The commonly used Viterbi decoding returns the most probable path of the sequence given the model [17], but this is not appropriate when the length is modelled by duplicating codon states, since this length modelling is realized only as a sum over many HMM paths. Therefore we use posterior decoding where one calculates, for each nucleotide i, the probability that it was emitted by a given state S. The calculation is done by adding the probabilities of all paths compatible with having state S emit nucleotide i [24, 17]. We use this to calculate the posterior probability of the first state of the start codon model, and thus obtain the probability that a gene starts at any position in the sequence. Given our assumption of perfect 'textbookgenes' with no errors or frame shifts, there is exactly one stop codon for each start, and thus the probability of a gene start is equal to the probability of the whole gene. The independent scoring of start codons makes it trivial to report several possible start codons for a gene in cases where there is no clear "winner".
Note that the HMM architecture in figure 1 is nonlooped – ie. it would find only one gene if we were using Viterbi decoding, which only gives the single most likely parse. This architecture however, is the correct one for scoring ORFs with posterior decoding. It has the further advantage that overlapping genes are easily handled since each gene start will be scored independently whether or not it overlaps other genes. In contrast, using a looped model and Viterbi decoding would not facilitate detection of overlapping genes unless the model contains explicit states for overlapping genes as described in e.g. [8].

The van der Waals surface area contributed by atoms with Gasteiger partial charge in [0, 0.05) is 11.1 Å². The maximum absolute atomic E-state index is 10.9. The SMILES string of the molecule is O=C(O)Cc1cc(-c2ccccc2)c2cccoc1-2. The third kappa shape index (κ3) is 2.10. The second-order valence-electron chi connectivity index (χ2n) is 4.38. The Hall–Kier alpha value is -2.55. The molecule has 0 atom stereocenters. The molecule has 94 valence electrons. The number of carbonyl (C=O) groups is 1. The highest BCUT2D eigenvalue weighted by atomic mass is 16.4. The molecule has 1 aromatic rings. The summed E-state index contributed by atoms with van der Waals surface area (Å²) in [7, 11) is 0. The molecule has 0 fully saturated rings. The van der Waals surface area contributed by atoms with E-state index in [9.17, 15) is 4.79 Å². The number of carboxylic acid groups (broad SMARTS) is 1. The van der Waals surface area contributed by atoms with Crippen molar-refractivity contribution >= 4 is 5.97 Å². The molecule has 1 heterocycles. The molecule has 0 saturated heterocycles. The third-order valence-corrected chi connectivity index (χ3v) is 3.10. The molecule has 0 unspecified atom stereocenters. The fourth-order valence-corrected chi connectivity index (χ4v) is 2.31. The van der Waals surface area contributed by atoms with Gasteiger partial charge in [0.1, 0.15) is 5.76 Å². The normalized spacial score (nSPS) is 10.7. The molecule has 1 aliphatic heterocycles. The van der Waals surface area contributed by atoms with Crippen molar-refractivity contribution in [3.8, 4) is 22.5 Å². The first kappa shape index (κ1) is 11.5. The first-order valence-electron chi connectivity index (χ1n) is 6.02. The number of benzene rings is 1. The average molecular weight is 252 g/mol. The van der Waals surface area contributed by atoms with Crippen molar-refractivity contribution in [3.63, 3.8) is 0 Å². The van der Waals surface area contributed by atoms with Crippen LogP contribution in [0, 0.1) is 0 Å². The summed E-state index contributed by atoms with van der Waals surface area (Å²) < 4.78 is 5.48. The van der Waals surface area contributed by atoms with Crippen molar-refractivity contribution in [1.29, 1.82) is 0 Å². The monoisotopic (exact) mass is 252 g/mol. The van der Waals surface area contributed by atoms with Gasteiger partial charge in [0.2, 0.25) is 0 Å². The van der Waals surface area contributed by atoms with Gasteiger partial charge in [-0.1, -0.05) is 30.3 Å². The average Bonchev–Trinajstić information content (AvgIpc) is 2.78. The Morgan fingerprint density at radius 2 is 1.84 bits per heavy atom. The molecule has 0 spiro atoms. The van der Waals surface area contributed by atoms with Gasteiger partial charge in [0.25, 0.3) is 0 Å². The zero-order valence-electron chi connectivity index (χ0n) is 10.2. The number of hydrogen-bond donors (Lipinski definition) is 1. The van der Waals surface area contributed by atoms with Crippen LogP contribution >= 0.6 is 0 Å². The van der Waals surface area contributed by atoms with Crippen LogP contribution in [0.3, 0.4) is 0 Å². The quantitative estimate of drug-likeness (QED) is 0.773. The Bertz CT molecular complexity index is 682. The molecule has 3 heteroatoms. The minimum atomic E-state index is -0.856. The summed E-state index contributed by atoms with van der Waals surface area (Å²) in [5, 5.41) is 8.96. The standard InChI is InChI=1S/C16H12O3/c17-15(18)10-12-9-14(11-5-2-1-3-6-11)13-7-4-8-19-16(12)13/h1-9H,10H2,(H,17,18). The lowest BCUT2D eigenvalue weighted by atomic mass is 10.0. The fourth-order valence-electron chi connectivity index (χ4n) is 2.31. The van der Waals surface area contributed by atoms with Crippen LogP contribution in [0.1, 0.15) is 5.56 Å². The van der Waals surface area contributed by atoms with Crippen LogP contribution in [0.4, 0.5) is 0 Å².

The state posterior probability itself is not a useful score, because it is a probability of the whole sequence, not just a single gene, and it therefore depends on the length of the sequence it is part of. By dividing the posterior probability by the probability of the whole sequence (the genome) according to the null model, the contribution to the state posterior probability of the sequences flanking a gene will cancel and effectively make the ratio independent of the flanking sequences (except the parts very close to the gene), see the Appendix. The log of this ratio is called the logodds score, and that is our basic score for a gene.
Significance